Originally Posted by Sheriff Rhys Chatham
I still wonder why freejazz isn't considered noise.
Free Jazz as a genre spans the post-bop experimentation of early Ornette Coleman, through to the post "A Love Supreme"-era John Coltrane, past Albert Ayler and finally to Cecil Taylor, where "freeness" is given a coherent if ever-changing form. I think the "noise" thing relates to people's ears clocking on to one or two aspects of a performer (e.g. Ayler high-register honks and squeals), without taking into context how that "noise" fits in (Ayler was a highly-disciplined improvisor, as is C Taylor today) to a piece or performance.
The European wing of free-jazz/improv tends more towards aesthetic/artistic abstraction (in contrast to the "blues" groundings of the aforementioned artists), and used/uses "noise" more self-consciously. However, again, this can detract from the form, content and (gasp!) melody of a particular performance.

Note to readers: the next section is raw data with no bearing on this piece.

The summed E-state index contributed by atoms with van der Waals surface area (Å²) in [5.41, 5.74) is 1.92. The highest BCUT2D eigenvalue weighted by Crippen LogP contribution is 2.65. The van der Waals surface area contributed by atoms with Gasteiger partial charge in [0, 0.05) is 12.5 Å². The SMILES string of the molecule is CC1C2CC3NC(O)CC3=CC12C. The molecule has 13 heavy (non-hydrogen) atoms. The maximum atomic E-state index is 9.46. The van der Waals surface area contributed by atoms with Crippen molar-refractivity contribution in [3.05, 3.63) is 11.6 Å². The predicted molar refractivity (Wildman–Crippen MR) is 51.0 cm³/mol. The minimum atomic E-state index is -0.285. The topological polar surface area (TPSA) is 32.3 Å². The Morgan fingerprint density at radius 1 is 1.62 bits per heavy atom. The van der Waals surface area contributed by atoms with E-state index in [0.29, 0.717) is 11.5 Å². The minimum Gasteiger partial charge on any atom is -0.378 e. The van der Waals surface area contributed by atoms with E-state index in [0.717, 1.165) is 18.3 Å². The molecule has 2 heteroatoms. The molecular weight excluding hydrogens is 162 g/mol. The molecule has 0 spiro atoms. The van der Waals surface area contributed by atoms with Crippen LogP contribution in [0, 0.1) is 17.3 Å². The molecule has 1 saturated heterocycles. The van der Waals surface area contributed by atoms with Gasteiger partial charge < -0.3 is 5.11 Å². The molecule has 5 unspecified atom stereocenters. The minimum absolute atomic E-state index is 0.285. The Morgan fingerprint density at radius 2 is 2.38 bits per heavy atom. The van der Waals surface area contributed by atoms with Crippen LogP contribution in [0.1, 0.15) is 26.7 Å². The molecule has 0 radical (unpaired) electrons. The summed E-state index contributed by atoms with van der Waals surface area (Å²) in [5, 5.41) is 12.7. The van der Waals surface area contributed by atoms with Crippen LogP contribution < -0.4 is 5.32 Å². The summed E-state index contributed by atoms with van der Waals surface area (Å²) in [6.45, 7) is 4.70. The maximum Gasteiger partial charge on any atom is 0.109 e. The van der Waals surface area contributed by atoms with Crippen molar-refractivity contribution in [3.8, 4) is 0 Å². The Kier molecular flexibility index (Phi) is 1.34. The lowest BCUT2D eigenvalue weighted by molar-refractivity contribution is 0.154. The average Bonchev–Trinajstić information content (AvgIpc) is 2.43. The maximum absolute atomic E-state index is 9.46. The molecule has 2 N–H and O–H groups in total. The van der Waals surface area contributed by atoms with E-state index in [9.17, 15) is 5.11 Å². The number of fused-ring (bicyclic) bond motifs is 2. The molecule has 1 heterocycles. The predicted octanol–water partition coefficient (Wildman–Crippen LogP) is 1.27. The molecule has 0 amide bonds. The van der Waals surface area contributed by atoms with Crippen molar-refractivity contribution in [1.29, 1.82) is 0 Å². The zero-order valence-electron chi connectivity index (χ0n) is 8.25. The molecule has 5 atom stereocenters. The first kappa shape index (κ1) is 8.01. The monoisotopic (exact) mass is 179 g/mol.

Where "jazz" converts into "noise" is a moot point - after all, aren't Borbetomagus a highly charged and energetic improvising
group? - but I've heard recent examples where a "rock" musician attempting to play jazz simply ends up playing sounds that may sound engaging on the surface, but zero fucking aesthetic or emotional power (hello David Keenan).
Nowadays (and please don't take this as a insult to you, Sheriff Rhys C, it's not meant that way
), I would consider it an insult to conflate free jazz with "noise". Indeed, I would say that the current crop of noise musicians have little to no real interest in jazz, free or otherwise...